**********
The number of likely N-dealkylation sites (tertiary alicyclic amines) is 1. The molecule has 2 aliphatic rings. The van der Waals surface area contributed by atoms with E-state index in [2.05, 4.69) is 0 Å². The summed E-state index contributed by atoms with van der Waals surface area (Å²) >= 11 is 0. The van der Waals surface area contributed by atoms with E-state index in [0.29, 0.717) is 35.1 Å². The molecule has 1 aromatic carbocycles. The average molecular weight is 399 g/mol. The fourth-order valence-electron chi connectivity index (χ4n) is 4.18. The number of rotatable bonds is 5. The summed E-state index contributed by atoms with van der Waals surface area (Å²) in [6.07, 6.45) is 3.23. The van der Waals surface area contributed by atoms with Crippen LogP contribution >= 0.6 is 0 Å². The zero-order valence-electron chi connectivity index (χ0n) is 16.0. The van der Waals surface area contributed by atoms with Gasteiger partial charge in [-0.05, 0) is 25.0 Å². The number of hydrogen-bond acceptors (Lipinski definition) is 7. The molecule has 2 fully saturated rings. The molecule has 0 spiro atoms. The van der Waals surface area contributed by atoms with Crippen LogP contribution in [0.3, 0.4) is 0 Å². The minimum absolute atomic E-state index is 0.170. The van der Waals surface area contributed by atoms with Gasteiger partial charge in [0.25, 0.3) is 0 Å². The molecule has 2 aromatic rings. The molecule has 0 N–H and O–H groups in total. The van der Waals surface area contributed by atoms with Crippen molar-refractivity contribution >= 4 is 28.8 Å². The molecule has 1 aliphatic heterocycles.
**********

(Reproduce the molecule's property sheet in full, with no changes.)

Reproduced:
The number of likely N-dealkylation sites (tertiary alicyclic amines) is 1. The molecule has 2 aliphatic rings. The van der Waals surface area contributed by atoms with E-state index in [2.05, 4.69) is 0 Å². The summed E-state index contributed by atoms with van der Waals surface area (Å²) >= 11 is 0. The van der Waals surface area contributed by atoms with E-state index in [0.29, 0.717) is 35.1 Å². The molecule has 1 aromatic carbocycles. The average molecular weight is 399 g/mol. The fourth-order valence-electron chi connectivity index (χ4n) is 4.18. The number of rotatable bonds is 5. The summed E-state index contributed by atoms with van der Waals surface area (Å²) in [6.07, 6.45) is 3.23. The van der Waals surface area contributed by atoms with Crippen LogP contribution >= 0.6 is 0 Å². The zero-order valence-electron chi connectivity index (χ0n) is 16.0. The van der Waals surface area contributed by atoms with Gasteiger partial charge in [-0.05, 0) is 25.0 Å². The number of hydrogen-bond acceptors (Lipinski definition) is 7. The molecule has 2 fully saturated rings. The molecule has 0 spiro atoms. The van der Waals surface area contributed by atoms with Crippen LogP contribution in [0.3, 0.4) is 0 Å². The minimum absolute atomic E-state index is 0.170. The van der Waals surface area contributed by atoms with Gasteiger partial charge in [0.25, 0.3) is 0 Å². The molecule has 2 aromatic rings. The molecule has 0 N–H and O–H groups in total. The van der Waals surface area contributed by atoms with Crippen molar-refractivity contribution >= 4 is 28.8 Å². The molecule has 1 aliphatic heterocycles.